Nursery and bedroom alike have roomy cupboards, the former built-in under a large corner window and including toy-cupboard and bookshelves, and the latter along the inside wall by the door, providing full-length hanging and drawer space.
Furnishing and choice of colours have been skilfully handled to produce harmony without monotony and the lively interest of contrast without spoiling the feeling of unity and space. Moon-white interior walls, woodwork of natural waxed hardwood and floors, with the exception of the living room, covered from wall to wall in a close-woven coconut matting practically matching the woodwork, provide the base on which the colour schemes are built. In the living room and kitchen there is an undercurrent of blue, beginning with the clear azure of the outside shutters, deepening to blue-green in the Michael O'Connell prints in the living room, and hydrangea blue in the kitchen. Bright striped Mexican rugs add interest to the entrance hall, where there is also a dwarf fir tree set in a green Chinese ginger pot, and a Mexican rush coolie hat hanging on the wall, The living room has a plain carpet of midnight blue, with floor length side curtains In a peacock shade, and glass curtains of beige voile. The blue and green Michael O'Connell prints, on armchairs framed in natural waxed hardwood, are varied by a couch and easy chair covered in close patterned Egyptian tapestry in dark red, blue and terracotta. The dining annexe furniture is of blackwood and jarrah and the rug under the table is black, beige and turquoise.
Both Bedroom and Nursery have beige as the background of their colour schemes.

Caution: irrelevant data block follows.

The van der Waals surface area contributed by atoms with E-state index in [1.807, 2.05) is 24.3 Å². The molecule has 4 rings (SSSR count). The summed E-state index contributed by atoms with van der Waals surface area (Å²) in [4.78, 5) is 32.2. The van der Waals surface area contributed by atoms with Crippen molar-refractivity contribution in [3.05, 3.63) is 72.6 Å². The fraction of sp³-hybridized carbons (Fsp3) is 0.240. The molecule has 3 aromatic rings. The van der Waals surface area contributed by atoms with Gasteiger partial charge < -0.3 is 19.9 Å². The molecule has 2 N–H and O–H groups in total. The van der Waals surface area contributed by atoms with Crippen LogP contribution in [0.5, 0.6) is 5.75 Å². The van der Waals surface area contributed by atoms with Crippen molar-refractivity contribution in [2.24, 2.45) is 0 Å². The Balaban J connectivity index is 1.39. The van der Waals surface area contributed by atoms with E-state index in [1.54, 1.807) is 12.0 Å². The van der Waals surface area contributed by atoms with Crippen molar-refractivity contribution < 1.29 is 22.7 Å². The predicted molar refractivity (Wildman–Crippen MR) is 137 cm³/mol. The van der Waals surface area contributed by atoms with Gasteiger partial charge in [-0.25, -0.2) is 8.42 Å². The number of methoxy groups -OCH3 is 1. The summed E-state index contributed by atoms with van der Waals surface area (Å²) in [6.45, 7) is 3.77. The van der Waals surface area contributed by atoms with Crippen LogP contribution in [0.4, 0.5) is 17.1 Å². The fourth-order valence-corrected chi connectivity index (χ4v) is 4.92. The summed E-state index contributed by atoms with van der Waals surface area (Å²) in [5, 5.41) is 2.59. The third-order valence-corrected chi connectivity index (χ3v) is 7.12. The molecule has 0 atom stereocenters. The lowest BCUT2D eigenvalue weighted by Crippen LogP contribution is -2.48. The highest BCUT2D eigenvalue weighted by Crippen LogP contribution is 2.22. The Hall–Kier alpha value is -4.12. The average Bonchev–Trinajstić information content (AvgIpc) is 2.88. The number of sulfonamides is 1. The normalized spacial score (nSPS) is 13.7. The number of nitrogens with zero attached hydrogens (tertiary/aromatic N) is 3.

Hydrangea blue linoleum and moon-white walls and woodwork are the chief points of the kitchen colour scheme. interest being added by the use of square bottles on open shelves for the keeping of such groceries as provide a bright colour interest. The lift-up seats in the breakfast nook have cushions covered with Dorset cloth dyed blue to match the floor covering. and the light above the table has a shade of white linen edged with red. The window above the sink has ruffled curtains of blue and white muslin, and all the legs and bases of the furniture have been thoughtfully provided with navy blue "kick-pieces." Vestibule, laundry and sun room are covered with the same hydrangea blue linoleum.
Beige is the basic colour in bedroom and nursery, the latter relying for its interest on bright-coloured children's toys. The low divan bed in the main room has a tailored cover of natural linen piped in maroon to match the frame of a large mirror which. in conjunction with two low shelves built in front of the window. creates something new in the way of dressing tables. Pillows on the divan have plain covers of maroon and green, and the curtains are of black linen with a design of Chinese figures in old ivory and touches of green and red. A chest of drawers is lacquered in Chinese red and the armchair beside the window has a cover or canary yellow linen. The lamp over the bed has a hand-made shade of natural raffia,
The bathroom is white, with a black and white marble pattern floor covering and striped black and white curtains with rings and rod lacquered Chinese red.